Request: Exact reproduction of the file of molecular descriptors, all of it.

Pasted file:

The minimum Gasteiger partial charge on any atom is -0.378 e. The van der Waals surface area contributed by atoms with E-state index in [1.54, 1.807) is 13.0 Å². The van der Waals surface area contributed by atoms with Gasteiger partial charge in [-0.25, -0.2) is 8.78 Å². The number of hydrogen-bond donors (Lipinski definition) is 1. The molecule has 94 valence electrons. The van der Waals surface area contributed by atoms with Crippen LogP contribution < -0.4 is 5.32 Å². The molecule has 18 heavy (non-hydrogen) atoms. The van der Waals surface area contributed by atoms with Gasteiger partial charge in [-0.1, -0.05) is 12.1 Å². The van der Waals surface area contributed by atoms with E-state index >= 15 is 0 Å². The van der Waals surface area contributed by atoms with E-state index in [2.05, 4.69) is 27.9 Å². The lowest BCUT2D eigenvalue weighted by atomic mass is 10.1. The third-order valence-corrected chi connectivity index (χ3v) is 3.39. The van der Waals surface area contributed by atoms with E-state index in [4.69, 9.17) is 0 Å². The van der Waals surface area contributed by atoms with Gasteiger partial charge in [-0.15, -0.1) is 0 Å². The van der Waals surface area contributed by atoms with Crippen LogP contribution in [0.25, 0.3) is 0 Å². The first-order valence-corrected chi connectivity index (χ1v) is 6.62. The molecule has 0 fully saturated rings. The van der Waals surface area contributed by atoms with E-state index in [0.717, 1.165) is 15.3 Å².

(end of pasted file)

The minimum Gasteiger partial charge on any atom is -0.378 e. The van der Waals surface area contributed by atoms with E-state index in [1.54, 1.807) is 13.0 Å². The van der Waals surface area contributed by atoms with Gasteiger partial charge in [-0.25, -0.2) is 8.78 Å². The number of hydrogen-bond donors (Lipinski definition) is 1. The molecule has 94 valence electrons. The van der Waals surface area contributed by atoms with Crippen LogP contribution < -0.4 is 5.32 Å². The molecule has 18 heavy (non-hydrogen) atoms. The van der Waals surface area contributed by atoms with Gasteiger partial charge in [-0.1, -0.05) is 12.1 Å². The van der Waals surface area contributed by atoms with E-state index >= 15 is 0 Å². The van der Waals surface area contributed by atoms with E-state index in [2.05, 4.69) is 27.9 Å². The lowest BCUT2D eigenvalue weighted by atomic mass is 10.1. The third-order valence-corrected chi connectivity index (χ3v) is 3.39. The van der Waals surface area contributed by atoms with E-state index in [4.69, 9.17) is 0 Å². The van der Waals surface area contributed by atoms with Gasteiger partial charge in [-0.15, -0.1) is 0 Å². The van der Waals surface area contributed by atoms with Crippen LogP contribution in [0.25, 0.3) is 0 Å². The first-order valence-corrected chi connectivity index (χ1v) is 6.62. The molecule has 0 fully saturated rings. The van der Waals surface area contributed by atoms with E-state index in [0.717, 1.165) is 15.3 Å².